Saturday, June 4, 2011

Gunung Gading summit hike - part 2 (June 2011)

On our way up, it started to rain just a few hundred meters before we reached the summit. Thanks to heavy tree cover however, the ground stayed relatively dry so we weren’t worried about slippery rocks etc. We could hear the thundering roar of heavy rain not very far off and at first, it sounded like the storm was fast approaching so we quickened our pace, muscles sore from over exertion. But then the sun suddenly came out and the loud roar started to die off, much to our relief!

At about the 3.7km mark, the steep climb eases into a more flat, easy walk. We reached the summit at exactly 2:19pm, having started the climb (from Waterfall 7) at a quarter past twelve. 2 hours 9 minutes, not too bad considering the several stops we made to rest and recharge.

After resting for about 15 minutes, we started making our way down. The rain had completely stopped and the late afternoon sun bathed the jungle in a warm yellow light. There was also a light mist in the air and sunlight filtering through the trees created shafts of light that illuminated the forest floor. It was really beautiful!

The hike down was fast; we made only one stop and it took us 1 hour 20 minutes to reach Waterfall 7. Even though it was already quite late, we decided to go for a dip to cool off, rest and relax. The water was so cool and refreshing! We also totally used up all of our drinking water by that point so had to refill at the waterfall.

The hike down from the summit was really tough on my legs. After dipping and resting at waterfall 7, the pain really started to kick on the walk back to park HQ. For nearly an hour, I was walking like I had wooden legs. Without the piece of wood I used as a walking stick, I probably would have had to crawl my way out!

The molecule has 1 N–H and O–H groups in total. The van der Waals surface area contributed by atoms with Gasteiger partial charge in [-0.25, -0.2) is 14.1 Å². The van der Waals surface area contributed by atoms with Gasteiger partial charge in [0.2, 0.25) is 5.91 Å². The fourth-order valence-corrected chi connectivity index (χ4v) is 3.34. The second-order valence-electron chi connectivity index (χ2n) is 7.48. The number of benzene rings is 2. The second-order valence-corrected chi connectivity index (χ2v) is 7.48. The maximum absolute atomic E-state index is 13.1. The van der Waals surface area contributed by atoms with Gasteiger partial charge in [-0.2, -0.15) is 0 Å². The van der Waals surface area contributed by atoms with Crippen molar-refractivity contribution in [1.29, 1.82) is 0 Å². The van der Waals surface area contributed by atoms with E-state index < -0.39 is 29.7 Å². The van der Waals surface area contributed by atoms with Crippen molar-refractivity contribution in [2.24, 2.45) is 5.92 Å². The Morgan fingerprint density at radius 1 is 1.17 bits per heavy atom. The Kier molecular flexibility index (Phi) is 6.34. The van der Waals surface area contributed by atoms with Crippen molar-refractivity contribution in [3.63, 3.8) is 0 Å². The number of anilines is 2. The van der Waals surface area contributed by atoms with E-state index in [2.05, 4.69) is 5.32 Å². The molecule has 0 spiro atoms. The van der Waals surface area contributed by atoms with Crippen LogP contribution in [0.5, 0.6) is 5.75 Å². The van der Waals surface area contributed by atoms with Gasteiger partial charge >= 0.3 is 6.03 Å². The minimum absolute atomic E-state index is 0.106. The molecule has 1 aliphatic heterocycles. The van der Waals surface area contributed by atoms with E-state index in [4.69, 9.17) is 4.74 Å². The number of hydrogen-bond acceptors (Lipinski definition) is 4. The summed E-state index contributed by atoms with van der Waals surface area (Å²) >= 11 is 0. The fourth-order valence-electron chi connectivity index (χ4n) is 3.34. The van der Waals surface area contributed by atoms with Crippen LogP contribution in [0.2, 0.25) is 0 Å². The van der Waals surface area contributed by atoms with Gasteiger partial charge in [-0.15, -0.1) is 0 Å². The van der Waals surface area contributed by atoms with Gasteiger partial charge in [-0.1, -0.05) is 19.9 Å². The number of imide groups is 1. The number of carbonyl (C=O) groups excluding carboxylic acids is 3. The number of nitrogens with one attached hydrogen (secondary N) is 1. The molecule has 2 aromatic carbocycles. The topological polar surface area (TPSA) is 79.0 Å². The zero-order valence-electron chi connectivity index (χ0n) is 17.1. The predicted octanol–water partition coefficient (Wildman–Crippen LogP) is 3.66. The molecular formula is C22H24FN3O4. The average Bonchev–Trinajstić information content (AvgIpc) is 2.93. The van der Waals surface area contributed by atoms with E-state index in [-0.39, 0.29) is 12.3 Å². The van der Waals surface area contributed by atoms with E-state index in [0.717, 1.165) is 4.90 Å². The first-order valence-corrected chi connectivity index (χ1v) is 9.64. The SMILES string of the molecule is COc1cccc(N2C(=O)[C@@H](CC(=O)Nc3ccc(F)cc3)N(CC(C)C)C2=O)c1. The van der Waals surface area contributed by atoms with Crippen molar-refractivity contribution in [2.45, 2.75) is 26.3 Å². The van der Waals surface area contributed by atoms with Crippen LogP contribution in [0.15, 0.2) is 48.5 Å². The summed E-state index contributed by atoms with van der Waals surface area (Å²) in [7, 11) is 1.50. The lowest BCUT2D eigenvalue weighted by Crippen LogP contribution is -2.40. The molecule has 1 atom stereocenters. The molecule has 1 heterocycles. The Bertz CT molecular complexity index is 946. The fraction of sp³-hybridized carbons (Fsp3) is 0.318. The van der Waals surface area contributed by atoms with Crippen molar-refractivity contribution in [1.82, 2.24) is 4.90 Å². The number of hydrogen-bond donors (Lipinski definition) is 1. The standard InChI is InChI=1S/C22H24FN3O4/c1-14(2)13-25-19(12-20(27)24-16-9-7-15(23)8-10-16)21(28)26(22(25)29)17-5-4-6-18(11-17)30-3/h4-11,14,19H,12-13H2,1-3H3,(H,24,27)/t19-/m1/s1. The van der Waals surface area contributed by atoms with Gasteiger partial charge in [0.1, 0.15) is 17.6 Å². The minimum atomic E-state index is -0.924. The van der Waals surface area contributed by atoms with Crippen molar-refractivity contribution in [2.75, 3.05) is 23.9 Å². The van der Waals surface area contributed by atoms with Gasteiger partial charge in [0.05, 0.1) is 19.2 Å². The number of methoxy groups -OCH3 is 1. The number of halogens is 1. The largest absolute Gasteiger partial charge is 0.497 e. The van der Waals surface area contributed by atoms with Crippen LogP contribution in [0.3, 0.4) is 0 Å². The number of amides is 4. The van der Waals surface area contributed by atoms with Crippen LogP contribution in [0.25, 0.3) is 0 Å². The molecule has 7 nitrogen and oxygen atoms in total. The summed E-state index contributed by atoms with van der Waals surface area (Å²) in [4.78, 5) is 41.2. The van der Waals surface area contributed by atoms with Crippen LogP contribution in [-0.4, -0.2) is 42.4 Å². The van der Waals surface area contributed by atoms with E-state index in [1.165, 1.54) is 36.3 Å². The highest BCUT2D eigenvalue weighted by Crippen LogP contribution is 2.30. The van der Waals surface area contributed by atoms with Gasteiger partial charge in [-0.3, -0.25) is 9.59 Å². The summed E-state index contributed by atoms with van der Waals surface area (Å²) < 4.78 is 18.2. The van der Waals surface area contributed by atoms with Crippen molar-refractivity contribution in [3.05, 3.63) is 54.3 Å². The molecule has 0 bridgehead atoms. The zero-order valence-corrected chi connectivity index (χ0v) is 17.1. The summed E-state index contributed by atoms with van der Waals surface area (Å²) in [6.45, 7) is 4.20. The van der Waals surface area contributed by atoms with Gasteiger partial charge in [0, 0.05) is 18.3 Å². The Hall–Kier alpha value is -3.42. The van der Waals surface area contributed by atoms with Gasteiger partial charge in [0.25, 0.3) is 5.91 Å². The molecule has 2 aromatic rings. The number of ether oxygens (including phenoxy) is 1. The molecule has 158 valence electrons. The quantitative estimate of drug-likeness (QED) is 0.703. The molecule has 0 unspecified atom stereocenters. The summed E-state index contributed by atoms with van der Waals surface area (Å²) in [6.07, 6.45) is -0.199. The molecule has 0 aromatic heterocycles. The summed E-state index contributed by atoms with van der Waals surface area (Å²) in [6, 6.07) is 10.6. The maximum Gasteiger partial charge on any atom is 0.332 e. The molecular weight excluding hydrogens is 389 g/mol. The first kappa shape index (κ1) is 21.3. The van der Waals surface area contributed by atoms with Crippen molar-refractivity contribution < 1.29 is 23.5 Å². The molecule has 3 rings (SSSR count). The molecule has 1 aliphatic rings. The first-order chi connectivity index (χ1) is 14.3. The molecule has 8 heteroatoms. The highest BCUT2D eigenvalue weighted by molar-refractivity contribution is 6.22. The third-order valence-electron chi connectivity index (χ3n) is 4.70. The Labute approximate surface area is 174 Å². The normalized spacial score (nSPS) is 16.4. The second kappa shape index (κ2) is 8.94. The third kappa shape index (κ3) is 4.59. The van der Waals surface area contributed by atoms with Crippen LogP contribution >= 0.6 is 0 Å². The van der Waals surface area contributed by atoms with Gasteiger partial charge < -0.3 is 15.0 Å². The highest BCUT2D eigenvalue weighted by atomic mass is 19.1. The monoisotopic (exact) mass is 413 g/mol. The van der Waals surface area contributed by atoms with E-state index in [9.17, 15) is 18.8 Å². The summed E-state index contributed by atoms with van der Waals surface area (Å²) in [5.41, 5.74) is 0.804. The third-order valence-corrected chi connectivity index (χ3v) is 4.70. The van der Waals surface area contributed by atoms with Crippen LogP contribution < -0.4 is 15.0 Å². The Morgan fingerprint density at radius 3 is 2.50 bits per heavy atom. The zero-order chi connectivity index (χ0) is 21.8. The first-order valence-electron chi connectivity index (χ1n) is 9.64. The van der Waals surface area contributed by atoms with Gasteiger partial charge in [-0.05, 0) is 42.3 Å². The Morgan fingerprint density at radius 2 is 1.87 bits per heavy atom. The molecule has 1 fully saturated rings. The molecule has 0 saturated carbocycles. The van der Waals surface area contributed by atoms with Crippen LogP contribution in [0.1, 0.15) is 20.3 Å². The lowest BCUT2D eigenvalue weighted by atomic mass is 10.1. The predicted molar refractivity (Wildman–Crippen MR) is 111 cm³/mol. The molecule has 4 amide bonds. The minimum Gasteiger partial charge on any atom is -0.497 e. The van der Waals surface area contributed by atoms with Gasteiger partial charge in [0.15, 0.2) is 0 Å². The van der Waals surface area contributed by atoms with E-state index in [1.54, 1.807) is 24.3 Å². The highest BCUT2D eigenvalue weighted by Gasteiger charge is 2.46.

My left thigh muscles which I had strained on a previous trek two weeks ago were hurting but not as bad as my right hamstring tendon which started hurting on the way down to Waterfall 7. By the time I got to my car in the parking lot, I could barely bend my right knee!

In less than 2 weeks, I’ll be leaving for Mulu National Park where I’ll be joining a group of friends to trek up Mount Mulu. At 2376m it is more than 2.5 times the height of Gunung Gading. I’m a little worried. Will my muscles heal in time before then? I hear the the climb up to the summit is a gruelling task. The entire journey totals 48 kilometres (24km each way)!

I’ll just have to hope for the best! But no more training, just rest and relaxation from now till Mulu! :)

Part 1:

Here are photos taken during the hike down:

After the rain, there was a light mist in the air and sunlight streaming through the tree canopy created beautiful light shafts that illuminated the jungle.

The jungle bathed in warm light from the late afternoon sun.

When a huge tree falls, it often takes down a few other smaller trees close to it. Sometimes the trees fall right across a trail. The park rangers then have to clear the trail by cutting up the fallen trees.

Orchids growing on rocks at the waterfalls. Coelogyne species.

There are three or four waterfalls in this area, collectively known as "Waterfall 7."

Beautiful light show at Waterfall 7. Look at that shaft of light in the first pic! You almost expect an alien entity being beamed down like in a cheesy sci-fi movie haha.

The shafts of light are created by sunlight filtering through foliage and illuminating waterfall mist. We went dipping here after the tiring summit trek. It was so relaxing to just lie on the rocks, cool mountain water lapping at our toes, watching the lightshow put on by nature.

This small horned frog is sporting a pair of cool shades! Looking like a dead brown leaf on the forest floor, it was perfectly camouflaged among the leaf litter. Would have missed it if it weren't for its sporty armanis standing out against the dull, dry earth. This one measures only about 2 inches long and has a pointy snout. Probably Megophrys nasuta. Horned frogs can grow to several inches long and feed on scorpions and other invertebrates.


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